Paul McCartney. I'm talking non-Wings and Post-Beatles (if you include Thrillington) its the 5th but its technically only number 3 (1970-McCartney, 1980-McCartney II, 1982-this). This particular album is actually quite good, and is one of my favorites of his career. Information wise, I'll try to do this off the top of my head, I wanna see what I remember. This is his first solo album produced by George Martin, though Live and Let Die the track was produced by Martin. This is also from 1982, and was his first Post-Lennon's Murder album. Since I could only remember 7 track (8 if you consider I couldn't remember the name but what it was) I decided to look some stuff up and I need to say it. This album is all star studded with the likes of Steve Gadd, Stanley Clarke and even George Martin plays the old electric piano. The others who played will be listed in their individual tracks. Also for the review I'm using my preferred mix, the 1993 CD version. I will also list, as a special little thing, at the bottom a few tracks from the 2015 reissue I think are worth listening to.
- Tug of War: This is very easy to listen to, its very radio friendly. This opens with what sounds like, honestly, audio from the scene in Titanic when they are boarding and you hear the men working. Like in real life though. I know its not that, but it sounds like a factory or an old timey labor force struggling. It works for the title. Then the acoustic guitar and vocals enter with the titular phrase. It's pretty pleasent sounding to be honest. This is followed by strings and some horns and harmony vocals. This is still very nice and I just love this tune. There is a bit of a Yesterday feeling to this. Like a bigger version of the song, maybe with the other members singing on this and playing too. Once the band comes in it sort of looses that Yesterday feeling and have a Wings vibe reminiscent of Mull of Kintytre. This is a nice opening and sort of sets a mood for the record. Also great fade into the next tune.
- Take It Away: This is an instant favorite track. It's super damn catchy. There is the classic Macca hook that is just an earworm. It has this sort of pop reggae vibe to it. Maybe not reggae, but an island vibe. The chorus has some great harmonies and is followed by some solid horns. I love how the tune gets larger and larger with each passing verse. Oh, I have something I'd like to add, Richard Starkey drums on it. I forgot that, Damn me! And George Martin plays Electric Piano.
- Somebody Who Cares: Digging this acoustic guitar and woodwind a intro. This is reminiscent of Wings again, but you know I like them. The highlight of the song is the chorus. I enjoy hearing it, even though I never can remember this song. Also that woodwind, not sure if organic or synthesized. The solo on this is pretty nice and that woodwind adds a texture. This is at the very least a 7. This is another song that I wasn't super familiar with, I forgot about it, but you know.... It's pretty damn solid. I really dig this.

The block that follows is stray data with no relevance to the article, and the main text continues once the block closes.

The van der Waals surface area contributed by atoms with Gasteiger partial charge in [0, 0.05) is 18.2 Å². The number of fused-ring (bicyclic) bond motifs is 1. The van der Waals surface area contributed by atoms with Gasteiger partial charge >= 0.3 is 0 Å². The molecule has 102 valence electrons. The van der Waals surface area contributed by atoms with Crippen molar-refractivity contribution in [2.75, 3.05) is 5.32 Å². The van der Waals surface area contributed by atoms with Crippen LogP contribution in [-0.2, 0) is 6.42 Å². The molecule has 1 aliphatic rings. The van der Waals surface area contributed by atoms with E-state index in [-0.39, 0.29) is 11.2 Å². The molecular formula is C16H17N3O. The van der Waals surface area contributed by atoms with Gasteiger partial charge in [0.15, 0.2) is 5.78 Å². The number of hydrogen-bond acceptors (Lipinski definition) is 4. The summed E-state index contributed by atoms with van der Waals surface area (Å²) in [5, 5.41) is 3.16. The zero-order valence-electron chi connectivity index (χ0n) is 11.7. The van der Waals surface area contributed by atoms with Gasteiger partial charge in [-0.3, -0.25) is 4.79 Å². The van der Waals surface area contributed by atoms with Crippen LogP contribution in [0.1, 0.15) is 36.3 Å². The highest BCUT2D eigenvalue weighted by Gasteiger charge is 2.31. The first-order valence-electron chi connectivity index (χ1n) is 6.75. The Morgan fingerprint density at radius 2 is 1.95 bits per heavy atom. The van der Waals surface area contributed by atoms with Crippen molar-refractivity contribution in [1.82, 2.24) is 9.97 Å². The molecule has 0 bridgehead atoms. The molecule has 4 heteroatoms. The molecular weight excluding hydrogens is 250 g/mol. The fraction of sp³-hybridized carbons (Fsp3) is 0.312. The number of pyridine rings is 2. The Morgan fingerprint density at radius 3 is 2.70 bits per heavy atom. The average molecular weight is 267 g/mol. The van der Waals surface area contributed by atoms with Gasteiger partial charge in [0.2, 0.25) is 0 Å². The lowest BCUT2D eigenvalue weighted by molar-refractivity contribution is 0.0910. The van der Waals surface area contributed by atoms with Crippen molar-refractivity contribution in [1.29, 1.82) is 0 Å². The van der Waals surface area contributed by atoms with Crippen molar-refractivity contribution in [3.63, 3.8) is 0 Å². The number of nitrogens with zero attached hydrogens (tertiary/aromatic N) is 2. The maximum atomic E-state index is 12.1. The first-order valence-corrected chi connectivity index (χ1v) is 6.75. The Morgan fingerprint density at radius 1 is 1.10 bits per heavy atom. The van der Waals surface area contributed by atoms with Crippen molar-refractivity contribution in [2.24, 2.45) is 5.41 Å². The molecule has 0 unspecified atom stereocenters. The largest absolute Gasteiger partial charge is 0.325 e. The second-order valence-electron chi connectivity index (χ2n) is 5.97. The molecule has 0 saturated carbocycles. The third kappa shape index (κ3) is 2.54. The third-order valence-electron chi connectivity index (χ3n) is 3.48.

- What's That Your Doing: Co-written and performed with Steve Wonder. This is one of two tracks that features him. I like this track, but I'm not huge on the title. It's like having two songs, your bandmembers wrote and released on albums, titled Angel. *Cough* Christie *couch*. The intro made me laugh, this is so 80's. I'm seriously waiting for MTV to have a video going on while I listen. The vocals in the beginning can be called if Paul made Temporary Secretary a pop song. This is pretty funky, and I'm pretty sure that's a drum machine. This is a bit dated now, but it's still a nice touch. But again, I don't think this would have been made in any decade besides the 80's. I do like this tune though, and their vocals sound good together. Also it's kind of a good change of pace. Though it might run a bit long, and might quote more Beatle songs lyrics that I would have wanted.
- Here Today: A very touching song that feels right. For the two people reading this Paul & John had a very strong friendship and songwriting partner ship in their Beatles days. Even though they wrote the songs themselves, and would only really on occasion post-1963 write together, they still credited the songs to each other. Now around 1966 when Yoko (she wasn't the complete reason) came into the fold they had already begin to grow as musicians and artists. By the Pepper sessions their relationships were strained. It lead to people quitting, rejoining and so on until September (if I'm remembering correctly, the month) 1969. John officially left, without announcing it. Paul was the first to officially announce his leaving in early 1970. Thought 1970-1972 or 73, they'd take shots at each other in different ways, mostly songs. John retired in 1975 and then came back in 1980, shortly before his passing. It's funny how time heals all wounds, Paul talked to John before he died and they were on good terms. I believe them being on good terms may have helped, but regardless, the situation must have hurt. And this song is a very touching, not to sappy not to bitter, song about a friend who passed and can only be written when you look past all the bullshit and just look at the good times. This might be more deserving of that Yesterday comparison.